Reading George Orwell's "Diaries" in a single volume…
Last week, George Orwell’s “Diaries” finally appeared in the United States for the first time. Although I say "finally," it's not that they've been hard to find, exactly: The diaries were published in England two years ago, and since 2008, they have also been posted entry-by-entry, seven decades to the day after they were written, on a blog administered by the Orwell Prize.
To encounter Orwell’s observations in that forum is to recognize the peculiar tension of his writing, which is contemporary and of its moment at once. Read on the Web, as discrete daily blog posts, we get a sense of the diary as living literature, even as the events it describes (the most recent entry addresses unrest in India, and the arrests of Nehru and Gandhi) have long since become part of history.
And yet, reading the “Diaries” end-to-end in a single volume offers us a different take on Orwell: less as a thinker, or a figure of political conscience, than as a complex and dimensional human being. Beginning in 1931 and extending until September 1949, four months before his death, at 46, of tuberculosis, the material here moves back and forth from the trivial to the profound, mixing notes on food, the weather and the author’s garden with his reflections on World War II and other events.
Although one set of entries was used as the source of “The Road to Wigan Pier” (1937) and another is recapitulated in Orwell’s 1931 essay “Hop-Picking” (and, later, his first book “Down and Out in Paris and London”) it’s a mistake to read these pages as a cipher to his published work. “This diary,” Christopher Hitchens writes in an introduction, “is not by any means a straight ‘guide,’ or a trove of clues or cross-references. It would be rather difficult to deduce, for example, that it was during his sojourn in Morocco in 1938-1939 that Orwell conceived and composed the novel ‘Coming Up for Air.’”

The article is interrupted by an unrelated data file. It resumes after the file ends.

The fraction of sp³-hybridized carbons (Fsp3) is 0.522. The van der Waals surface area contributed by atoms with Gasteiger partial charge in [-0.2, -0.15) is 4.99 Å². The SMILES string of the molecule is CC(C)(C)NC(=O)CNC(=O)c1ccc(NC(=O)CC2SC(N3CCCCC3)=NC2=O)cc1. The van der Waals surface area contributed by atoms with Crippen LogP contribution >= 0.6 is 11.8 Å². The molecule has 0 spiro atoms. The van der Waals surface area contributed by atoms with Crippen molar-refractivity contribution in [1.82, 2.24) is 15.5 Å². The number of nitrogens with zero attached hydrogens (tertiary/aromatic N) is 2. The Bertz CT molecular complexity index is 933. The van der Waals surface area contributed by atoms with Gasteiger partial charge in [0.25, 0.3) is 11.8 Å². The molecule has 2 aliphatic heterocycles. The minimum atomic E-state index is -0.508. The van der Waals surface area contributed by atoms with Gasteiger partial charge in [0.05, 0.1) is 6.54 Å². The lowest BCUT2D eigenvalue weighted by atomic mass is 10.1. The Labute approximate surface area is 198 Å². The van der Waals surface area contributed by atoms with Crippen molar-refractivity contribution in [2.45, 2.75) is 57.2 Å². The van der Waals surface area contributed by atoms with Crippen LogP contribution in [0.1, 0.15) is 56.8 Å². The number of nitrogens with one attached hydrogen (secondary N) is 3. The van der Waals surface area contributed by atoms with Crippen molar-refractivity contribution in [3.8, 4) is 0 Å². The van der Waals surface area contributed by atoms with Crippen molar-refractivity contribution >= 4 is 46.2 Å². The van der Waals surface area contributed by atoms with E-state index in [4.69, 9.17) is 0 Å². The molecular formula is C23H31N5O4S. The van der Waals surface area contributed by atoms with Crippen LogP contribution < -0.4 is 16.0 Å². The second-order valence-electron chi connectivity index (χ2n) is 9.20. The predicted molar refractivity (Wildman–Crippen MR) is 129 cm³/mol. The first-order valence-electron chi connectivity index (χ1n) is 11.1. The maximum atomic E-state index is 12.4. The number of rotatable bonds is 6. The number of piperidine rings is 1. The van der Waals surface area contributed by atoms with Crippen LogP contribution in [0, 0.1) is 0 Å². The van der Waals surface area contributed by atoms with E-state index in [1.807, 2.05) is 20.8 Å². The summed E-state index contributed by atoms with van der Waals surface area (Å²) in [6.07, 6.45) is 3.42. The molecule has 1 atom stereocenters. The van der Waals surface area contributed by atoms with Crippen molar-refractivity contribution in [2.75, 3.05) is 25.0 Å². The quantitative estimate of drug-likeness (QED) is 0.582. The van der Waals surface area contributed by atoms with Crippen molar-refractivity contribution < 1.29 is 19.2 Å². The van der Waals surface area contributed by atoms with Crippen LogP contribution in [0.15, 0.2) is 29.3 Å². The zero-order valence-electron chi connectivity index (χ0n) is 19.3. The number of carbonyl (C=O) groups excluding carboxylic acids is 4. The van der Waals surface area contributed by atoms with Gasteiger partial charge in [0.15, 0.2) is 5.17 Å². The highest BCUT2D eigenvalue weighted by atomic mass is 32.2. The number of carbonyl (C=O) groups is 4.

Difficult, yes, and as Hitchens suggests, entirely beside the point. Indeed, the best stuff here is that which focuses on the mundanity of existence, even in the face of extremes. In an account of the Blitz, for instance — one of the most sharply described sections of “Diaries” — Orwell traces not just the determination but also the ennui provoked by German air attacks, the tedium of never-ending crisis mode.
“Air-raid warnings,” he writes on Aug. 31, 1940, “of which there are now half a dozen or thereabouts every 24 hours, becoming a great bore. Opinion spreading rapidly that one ought simply to disregard the raids except when they are known to be big-scale ones and in one’s own area.”
Ten days later, he elaborates: “Can’t write much of the insanities of the last few days. It is not so much that the bombing is worrying in itself as that the disorganization of traffic, frequent difficulty of telephoning, shutting of shops whenever there is a raid on, etc., etc., combined with the necessity of getting on with one’s ordinary work, wear one out and turn life into a constant scramble to catch up lost time.”
Getting on with one’s ordinary work: There we have it, the balance between big and small vision, between the circumstances of one’s own life and those of the external world. For Orwell, this is a fundamental position, key to his status as literary and political conscience of the 20th century. And he makes it explicit in the last lines of the entry, where he writes, “I should think 3 months of continuous raids at the same intensity as the last 4 nights would break down everyone’s morale. But it is doubtful that anyone could keep up the attack on such a scale for 3 months, especially when he is suffering much the same himself.”
On the one hand, what Orwell is saying is that he can’t imagine his fellow Londoners being able to sustain themselves under such intense assault. Yet he goes much further with that final line, which is less an expression of strategy than one of empathy. It’s all in the word choice, the use of “suffering,” with its implication of a shared humanity.
That, in turn, reminds me of his essay “Revenge Is Sour,” where the sight of a dead German soldier leads Orwell to an unlikely epiphany, in which — in spite of everything -- he takes the broad view, insisting that we regard the man not as an enemy so much as a casualty, "one corpse out of the — perhaps — twenty million that the war has produced."